Little Classics: Poems, lyrical

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Rossiter Johnson
J.R. Osgood, 1875 - Literature

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Page 109 - For Lycidas is dead, dead ere his prime, Young Lycidas, and hath not left his peer : Who would not sing for Lycidas ? he knew Himself to sing, and build the lofty rhyme. He must not float upon his watery bier Unwept, and welter to the parching wind, Without the meed of some melodious tear.
Page 78 - Pelops' line, Or the tale of Troy divine ; Or what (though rare) of later age Ennobled hath the buskin'd stage. But O, sad virgin, that thy power Might raise Musaeus from his bower ? Or bid the soul of Orpheus sing Such notes as, warbled to the string, Drew iron tears down Pluto's cheek, And made Hell grant what love did seek.
Page 9 - Love took up the glass of time, and turned it in his glowing hands; Every moment, lightly shaken, ran itself in golden sands. Love took up the harp of life, and smote on all the chords with might; Smote the chord of self, that, trembling, passed in music out of sight.
Page 76 - And join with thee calm Peace and Quiet, Spare Fast, that oft with gods doth diet, And hears the Muses in a ring Aye round about Jove's altar sing ; And add to these retired Leisure, That in trim gardens takes his pleasure...
Page 85 - In the afternoon they came unto a land In which it seemed always afternoon. All round the coast the languid air did swoon, Breathing like one that hath a, weary dream.
Page 62 - But for those first affections, Those shadowy recollections, Which, be they what they may, Are yet the fountain light of all our day, Are yet a master light of all our seeing; Uphold us, cherish, and have power to make Our noisy years seem moments in the being Of the eternal Silence: truths that wake, To perish never; Which neither listlessness, nor mad endeavor, Nor Man nor Boy, Nor all that is at enmity with joy, Can utterly abolish or destroy!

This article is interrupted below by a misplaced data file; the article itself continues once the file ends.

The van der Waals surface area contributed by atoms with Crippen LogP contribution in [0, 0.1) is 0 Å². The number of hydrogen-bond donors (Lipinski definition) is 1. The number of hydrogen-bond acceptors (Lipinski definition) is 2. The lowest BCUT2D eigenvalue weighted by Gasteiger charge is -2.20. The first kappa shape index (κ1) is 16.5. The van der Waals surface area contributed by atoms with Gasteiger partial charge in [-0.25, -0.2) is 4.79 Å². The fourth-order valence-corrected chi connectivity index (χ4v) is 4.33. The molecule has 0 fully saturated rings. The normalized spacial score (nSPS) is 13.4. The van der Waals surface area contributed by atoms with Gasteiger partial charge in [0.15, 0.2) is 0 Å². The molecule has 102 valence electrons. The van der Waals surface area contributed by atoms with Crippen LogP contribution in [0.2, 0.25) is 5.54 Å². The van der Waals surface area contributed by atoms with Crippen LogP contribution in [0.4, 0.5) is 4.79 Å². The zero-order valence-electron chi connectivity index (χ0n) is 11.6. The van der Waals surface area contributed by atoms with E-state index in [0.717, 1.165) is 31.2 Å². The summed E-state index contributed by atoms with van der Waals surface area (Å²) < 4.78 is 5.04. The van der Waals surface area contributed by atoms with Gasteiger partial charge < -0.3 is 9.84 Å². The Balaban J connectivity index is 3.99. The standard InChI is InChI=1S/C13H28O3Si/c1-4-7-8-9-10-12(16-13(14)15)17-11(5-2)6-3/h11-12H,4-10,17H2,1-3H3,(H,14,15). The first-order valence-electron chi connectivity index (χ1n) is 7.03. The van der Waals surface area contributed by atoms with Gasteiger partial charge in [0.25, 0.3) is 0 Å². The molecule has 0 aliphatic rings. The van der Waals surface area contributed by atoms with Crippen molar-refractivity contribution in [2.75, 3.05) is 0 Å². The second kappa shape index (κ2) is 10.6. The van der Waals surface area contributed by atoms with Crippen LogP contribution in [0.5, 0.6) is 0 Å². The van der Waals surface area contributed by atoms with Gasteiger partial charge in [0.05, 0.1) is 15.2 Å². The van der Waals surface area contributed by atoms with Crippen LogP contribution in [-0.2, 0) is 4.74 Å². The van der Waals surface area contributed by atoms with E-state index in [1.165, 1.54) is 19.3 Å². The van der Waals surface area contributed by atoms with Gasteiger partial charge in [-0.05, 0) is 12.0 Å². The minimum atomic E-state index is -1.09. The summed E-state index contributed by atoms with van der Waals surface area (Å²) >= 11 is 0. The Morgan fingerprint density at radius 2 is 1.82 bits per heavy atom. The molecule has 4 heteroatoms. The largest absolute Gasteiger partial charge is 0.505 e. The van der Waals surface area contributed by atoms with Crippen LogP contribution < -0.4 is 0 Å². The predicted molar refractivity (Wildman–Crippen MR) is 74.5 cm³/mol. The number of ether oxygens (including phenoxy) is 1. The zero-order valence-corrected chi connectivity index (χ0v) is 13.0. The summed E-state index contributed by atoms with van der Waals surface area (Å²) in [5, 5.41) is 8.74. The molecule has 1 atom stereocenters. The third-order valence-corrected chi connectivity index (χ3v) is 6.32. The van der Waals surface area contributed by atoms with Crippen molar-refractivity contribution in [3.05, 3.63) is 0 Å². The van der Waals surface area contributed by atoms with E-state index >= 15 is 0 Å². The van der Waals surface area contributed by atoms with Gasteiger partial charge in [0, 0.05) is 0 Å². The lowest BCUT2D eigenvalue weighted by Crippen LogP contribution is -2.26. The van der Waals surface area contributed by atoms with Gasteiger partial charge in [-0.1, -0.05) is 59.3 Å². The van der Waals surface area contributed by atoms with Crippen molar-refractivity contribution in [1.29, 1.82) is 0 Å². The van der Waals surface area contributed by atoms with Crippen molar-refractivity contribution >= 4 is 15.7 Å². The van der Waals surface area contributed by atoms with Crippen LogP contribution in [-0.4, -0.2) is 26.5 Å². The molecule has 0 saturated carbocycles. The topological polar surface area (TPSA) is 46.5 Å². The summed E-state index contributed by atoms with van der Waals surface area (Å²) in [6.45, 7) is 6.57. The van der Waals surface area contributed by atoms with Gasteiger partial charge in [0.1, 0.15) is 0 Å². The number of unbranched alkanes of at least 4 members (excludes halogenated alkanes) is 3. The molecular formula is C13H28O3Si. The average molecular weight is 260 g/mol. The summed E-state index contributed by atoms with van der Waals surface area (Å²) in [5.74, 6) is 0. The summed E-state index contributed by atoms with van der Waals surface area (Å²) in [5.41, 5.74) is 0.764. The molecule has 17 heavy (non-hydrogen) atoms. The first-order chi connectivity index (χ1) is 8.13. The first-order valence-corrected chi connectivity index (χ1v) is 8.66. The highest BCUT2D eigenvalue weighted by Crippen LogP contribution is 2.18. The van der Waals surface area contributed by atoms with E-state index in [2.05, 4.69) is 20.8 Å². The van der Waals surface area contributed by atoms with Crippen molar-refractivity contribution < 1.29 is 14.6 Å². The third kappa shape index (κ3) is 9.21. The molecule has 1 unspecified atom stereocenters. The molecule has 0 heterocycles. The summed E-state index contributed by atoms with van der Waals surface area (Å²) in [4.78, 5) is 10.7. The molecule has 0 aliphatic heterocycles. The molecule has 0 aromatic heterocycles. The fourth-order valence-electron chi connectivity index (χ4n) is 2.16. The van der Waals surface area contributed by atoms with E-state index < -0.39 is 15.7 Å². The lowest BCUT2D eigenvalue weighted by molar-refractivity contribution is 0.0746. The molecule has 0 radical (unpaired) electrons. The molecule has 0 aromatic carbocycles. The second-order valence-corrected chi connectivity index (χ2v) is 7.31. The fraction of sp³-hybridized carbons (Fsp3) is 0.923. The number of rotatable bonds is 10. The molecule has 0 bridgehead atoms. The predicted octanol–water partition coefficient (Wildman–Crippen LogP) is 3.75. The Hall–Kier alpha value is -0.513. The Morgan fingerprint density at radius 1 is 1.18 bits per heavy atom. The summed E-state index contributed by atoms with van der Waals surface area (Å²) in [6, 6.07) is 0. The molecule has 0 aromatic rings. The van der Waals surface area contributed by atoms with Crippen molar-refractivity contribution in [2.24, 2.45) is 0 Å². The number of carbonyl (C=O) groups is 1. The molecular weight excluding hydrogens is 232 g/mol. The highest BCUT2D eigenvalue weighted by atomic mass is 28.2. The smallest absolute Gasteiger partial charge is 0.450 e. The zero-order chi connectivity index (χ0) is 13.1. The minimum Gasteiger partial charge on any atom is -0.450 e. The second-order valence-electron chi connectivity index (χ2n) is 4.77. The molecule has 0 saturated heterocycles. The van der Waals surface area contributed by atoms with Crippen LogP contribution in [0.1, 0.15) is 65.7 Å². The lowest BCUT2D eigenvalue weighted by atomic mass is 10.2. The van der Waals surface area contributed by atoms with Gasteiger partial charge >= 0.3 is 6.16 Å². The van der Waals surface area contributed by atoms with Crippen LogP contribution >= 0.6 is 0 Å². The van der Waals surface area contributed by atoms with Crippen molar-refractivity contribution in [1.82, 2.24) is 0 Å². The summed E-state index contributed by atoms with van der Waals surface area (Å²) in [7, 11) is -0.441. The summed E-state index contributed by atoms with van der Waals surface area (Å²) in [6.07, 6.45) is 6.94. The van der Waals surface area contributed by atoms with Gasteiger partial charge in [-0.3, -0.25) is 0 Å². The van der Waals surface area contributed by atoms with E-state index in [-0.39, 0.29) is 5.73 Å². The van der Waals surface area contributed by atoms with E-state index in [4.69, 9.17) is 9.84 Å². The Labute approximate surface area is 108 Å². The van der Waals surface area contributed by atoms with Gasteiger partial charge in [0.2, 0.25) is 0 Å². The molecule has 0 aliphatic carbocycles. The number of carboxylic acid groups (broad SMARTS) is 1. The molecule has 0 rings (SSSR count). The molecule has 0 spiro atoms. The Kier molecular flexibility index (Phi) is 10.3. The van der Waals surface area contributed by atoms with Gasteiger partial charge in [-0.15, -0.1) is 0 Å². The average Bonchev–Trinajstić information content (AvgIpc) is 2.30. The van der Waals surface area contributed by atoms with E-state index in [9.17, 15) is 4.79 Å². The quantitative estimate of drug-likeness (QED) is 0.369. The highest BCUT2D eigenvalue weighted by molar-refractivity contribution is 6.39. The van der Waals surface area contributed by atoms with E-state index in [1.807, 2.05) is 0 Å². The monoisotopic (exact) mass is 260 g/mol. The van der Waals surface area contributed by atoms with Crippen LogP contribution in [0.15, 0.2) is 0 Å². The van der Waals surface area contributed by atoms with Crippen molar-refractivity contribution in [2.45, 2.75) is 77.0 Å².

Page 97 - How bow'd the woods beneath their sturdy stroke! Let not Ambition mock their useful toil, Their homely joys, and destiny obscure ; Nor Grandeur hear with a disdainful smile The short and simple annals of the poor. The boast of heraldry, the pomp of power. And all that beauty, all that wealth e'er gave, Awaits alike th
Page 17 - Yet I doubt not through the ages one increasing purpose runs, And the thoughts of men are widened with the process of the suns.
Page 69 - Hence, loathed Melancholy, Of Cerberus and blackest Midnight born, In Stygian cave forlorn 'Mongst horrid shapes, and shrieks, and sights unholy, Find out some uncouth cell, Where brooding darkness spreads his jealous wings, And the night-raven sings; There under ebon shades and low-browed rocks, As ragged as thy locks, In dark Cimmerian desert ever dwell.
Page 111 - Ay me! I fondly dream — Had ye been there — for what could that have done, What could the Muse herself that Orpheus bore, The Muse herself, for her enchanting son, Whom universal nature did lament...

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